God is Calling Us To Love Jesus (The Life of Peter)
by Charles Cameron
Published on September 21, 2022

This week we begin a new Wednesday weekly series, God is calling us to love Jesus. The Life of Peter will teach reveal many ways that Peter drew more in love with the Master.

God is calling us to love Jesus (The Life Of Peter) – Part 1

By Charles Cameron

 God is calling us to love Jesus. In His Word, He tells us about people who learned to love Jesus. Little by little, they learned to live the Jesus life – less living for self and more living for Jesus.

We can learn so much from the life of Peter. At the heart of his life, there is the life-changing experience when, three times over, Jesus asked him, “Peter, do you love Me?” Three times, Peter said, “Yes, Lord, You know that I love You.”

The story of Peter is a story of a growing love for Jesus. At first, Peter had a lot of love for himself, and not quite so much love for Jesus. Peter’s love for Jesus was so changeable. Sometimes, it was strong. Sometimes, it was weak. In one way or another, Peter learned to make it less of self and more of Jesus.

There are three parts in the story of Peter.

* (a) the Gospels – Little by little, Peter is learning to love Jesus.

* (b) the first half of Acts – Peter’s love for Jesus has grown strong, and he is being greatly used by the Lord.

* (c) Peter’s letters – These complete the story. Here, we see Peter, the mature Christian leader, loving Jesus and loving the people of God for Jesus’ sake.

Peter’s story begins in John 1:35-42. It begins with the Andrew – Peter’s brother.

* (i) “Andrew … heard what John had said” (John 1:40). What did John say? – “Look, the Lamb of God” (John 1:36). Faith begins when the Christ, who died for us, is preached to us.

* (ii) Andrew “followed Jesus” (John 1:40). The first thing he did was this: He gave his testimony to his brother, Peter. What a humble beginning to Peter’s story!  Before the great honour of Christian leadership, there was this humble beginning – a man leading his brother to Jesus. From these small beginnings, great things would come. Peter became a great servant of the Lord. When we remember Peter, we must make sure that we do not forget about Andrew. From Andrew, we learn a very important lesson: “There’s a work for Jesus , ready at your hand. ‘Tis a task the Master just for you has planned. Haste to do his bidding, yield Him service true. There’s a work for Jesus none but you can do.”

* (iii) “You are Simon. You will be called Peter (rock or stone)” (John 1:42). A change of name pointed to a new future. Before Simon could really become Peter, two things had to happen. Peter needed to have a deeper view of his sin (Luke 5:8), and he needed to have a deeper view of his Saviour (Matthew 16:16)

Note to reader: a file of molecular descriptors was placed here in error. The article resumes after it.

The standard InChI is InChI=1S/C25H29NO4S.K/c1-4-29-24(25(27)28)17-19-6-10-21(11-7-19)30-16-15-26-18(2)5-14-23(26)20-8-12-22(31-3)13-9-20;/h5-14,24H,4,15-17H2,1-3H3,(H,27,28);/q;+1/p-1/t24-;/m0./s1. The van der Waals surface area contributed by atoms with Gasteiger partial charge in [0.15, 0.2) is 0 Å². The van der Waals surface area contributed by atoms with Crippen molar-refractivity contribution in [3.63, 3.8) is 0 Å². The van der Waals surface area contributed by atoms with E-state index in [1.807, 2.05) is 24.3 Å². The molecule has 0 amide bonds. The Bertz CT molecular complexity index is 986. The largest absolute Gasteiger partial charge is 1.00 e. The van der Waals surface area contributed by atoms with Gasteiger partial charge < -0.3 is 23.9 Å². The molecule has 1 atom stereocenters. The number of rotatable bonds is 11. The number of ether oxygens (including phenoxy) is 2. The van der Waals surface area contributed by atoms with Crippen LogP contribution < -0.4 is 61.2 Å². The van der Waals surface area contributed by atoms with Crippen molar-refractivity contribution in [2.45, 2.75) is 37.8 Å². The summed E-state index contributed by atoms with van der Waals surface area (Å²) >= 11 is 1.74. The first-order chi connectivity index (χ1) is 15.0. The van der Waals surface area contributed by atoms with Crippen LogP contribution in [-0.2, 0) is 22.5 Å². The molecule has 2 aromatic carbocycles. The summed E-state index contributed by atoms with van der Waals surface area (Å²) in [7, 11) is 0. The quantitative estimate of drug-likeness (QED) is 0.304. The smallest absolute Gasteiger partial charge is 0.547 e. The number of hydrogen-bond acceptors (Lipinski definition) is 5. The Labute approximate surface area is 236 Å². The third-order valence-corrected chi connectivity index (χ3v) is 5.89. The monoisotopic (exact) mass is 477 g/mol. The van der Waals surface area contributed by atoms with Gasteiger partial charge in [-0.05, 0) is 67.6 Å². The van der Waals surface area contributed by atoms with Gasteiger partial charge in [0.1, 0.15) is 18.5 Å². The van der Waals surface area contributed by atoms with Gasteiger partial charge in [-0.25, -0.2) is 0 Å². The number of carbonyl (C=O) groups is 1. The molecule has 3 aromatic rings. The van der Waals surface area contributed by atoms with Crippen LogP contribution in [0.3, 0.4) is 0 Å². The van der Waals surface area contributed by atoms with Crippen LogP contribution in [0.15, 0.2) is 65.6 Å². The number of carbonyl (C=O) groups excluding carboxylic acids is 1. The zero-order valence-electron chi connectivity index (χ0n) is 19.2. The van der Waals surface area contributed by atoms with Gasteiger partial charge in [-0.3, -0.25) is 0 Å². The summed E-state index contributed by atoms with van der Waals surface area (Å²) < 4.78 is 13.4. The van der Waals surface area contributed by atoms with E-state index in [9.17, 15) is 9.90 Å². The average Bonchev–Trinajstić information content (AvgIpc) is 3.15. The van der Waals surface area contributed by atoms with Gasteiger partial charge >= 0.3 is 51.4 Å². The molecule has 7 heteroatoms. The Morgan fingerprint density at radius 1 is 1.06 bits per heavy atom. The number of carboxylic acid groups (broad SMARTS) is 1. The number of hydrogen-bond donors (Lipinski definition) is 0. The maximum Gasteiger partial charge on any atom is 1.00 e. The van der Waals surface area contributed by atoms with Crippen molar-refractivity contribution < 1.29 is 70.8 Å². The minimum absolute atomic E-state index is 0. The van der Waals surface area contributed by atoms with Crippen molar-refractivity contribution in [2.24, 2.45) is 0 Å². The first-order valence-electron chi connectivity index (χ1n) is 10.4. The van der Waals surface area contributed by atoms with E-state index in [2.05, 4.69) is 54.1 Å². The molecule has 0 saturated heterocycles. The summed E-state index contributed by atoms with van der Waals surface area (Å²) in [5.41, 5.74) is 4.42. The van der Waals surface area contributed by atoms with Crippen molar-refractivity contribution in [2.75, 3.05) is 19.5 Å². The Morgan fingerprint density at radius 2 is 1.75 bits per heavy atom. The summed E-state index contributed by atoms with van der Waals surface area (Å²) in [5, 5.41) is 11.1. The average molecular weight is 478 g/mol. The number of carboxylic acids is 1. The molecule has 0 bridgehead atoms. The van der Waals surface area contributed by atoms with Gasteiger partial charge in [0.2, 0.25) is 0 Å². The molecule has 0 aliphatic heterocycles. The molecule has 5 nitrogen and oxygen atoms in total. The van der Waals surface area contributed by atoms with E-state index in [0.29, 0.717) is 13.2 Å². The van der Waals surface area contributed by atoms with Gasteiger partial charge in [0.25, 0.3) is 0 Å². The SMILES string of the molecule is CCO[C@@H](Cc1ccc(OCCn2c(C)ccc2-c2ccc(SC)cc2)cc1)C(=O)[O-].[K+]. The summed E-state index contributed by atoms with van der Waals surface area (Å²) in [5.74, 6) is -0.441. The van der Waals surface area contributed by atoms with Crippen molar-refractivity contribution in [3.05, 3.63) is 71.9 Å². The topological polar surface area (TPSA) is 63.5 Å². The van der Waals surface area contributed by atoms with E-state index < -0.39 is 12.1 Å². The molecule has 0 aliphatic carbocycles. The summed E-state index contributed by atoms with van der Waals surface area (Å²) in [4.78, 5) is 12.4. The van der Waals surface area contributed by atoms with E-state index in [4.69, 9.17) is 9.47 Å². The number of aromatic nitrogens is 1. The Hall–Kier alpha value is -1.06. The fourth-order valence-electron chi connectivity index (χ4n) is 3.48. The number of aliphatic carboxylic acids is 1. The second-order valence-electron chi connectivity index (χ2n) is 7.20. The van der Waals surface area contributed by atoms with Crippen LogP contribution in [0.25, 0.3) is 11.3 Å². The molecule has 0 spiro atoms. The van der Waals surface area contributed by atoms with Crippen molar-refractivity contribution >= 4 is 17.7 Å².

Later on, Jesus said, “You are Peter” (Matthew 16:18). What, He was saying was this: Now, you are what I said you would become (1 Peter 2:4-5).

What about your future? What about my future? None of us knows what the future holds, but we do know this – when Jesus is at the centre of our future, it will be a great and glorious future.

Peter was a fisherman. His life was centred on the water. We’ll look at two incidents. They teach us the importance of repentance and faith. We need both if we are to make good progress in our new life in Christ.

* “In repentance and rest is your salvation” (Isaiah 30:15).

Repentance is not just for the beginning of the Christian life. It’s for the whole of our Christian journey.

The redeemed of the Lord are to walk in the Way of Holiness (Isaiah 35:8-9). If we are to walk with the Lord in the way of holiness, we must walk with him in the way of repentance. Again and again, we must join, with Peter, in saying, “Lord, I am a sinful man” (Luke 5:8).

Knowing ourselves as utterly lost is the first step towards knowing God through Jesus.

Peter’s experience of knowing himself was a first step towards knowing Jesus. His experience can be compared with Isaiah’s experience in Isaiah 6. It was an experience of the glory of God and the love of God.

First, there’s the glory of God (Isaiah 6:3). Then, there’s Isaiah’s confession of sin (Isaiah 6:5). This is followed by the love of God and the forgiveness of sin (Isaiah 6:7).

We look at Peter, and we see this again – the glory of Jesus and the love of Jesus. Peter has seen something different in Jesus – something special, something beyond the ordinary. He sees the glory of Jesus. He calls Jesus, “Lord” – and he confesses his sin – “Depart from me, Lord, I am a sinful man.” When Peter looks at Jesus, he sees love. Peter asked Jesus to depart from him. Jesus refused to depart from Peter. This is love. It’s the greatest love of all – the love of Jesus, our Saviour.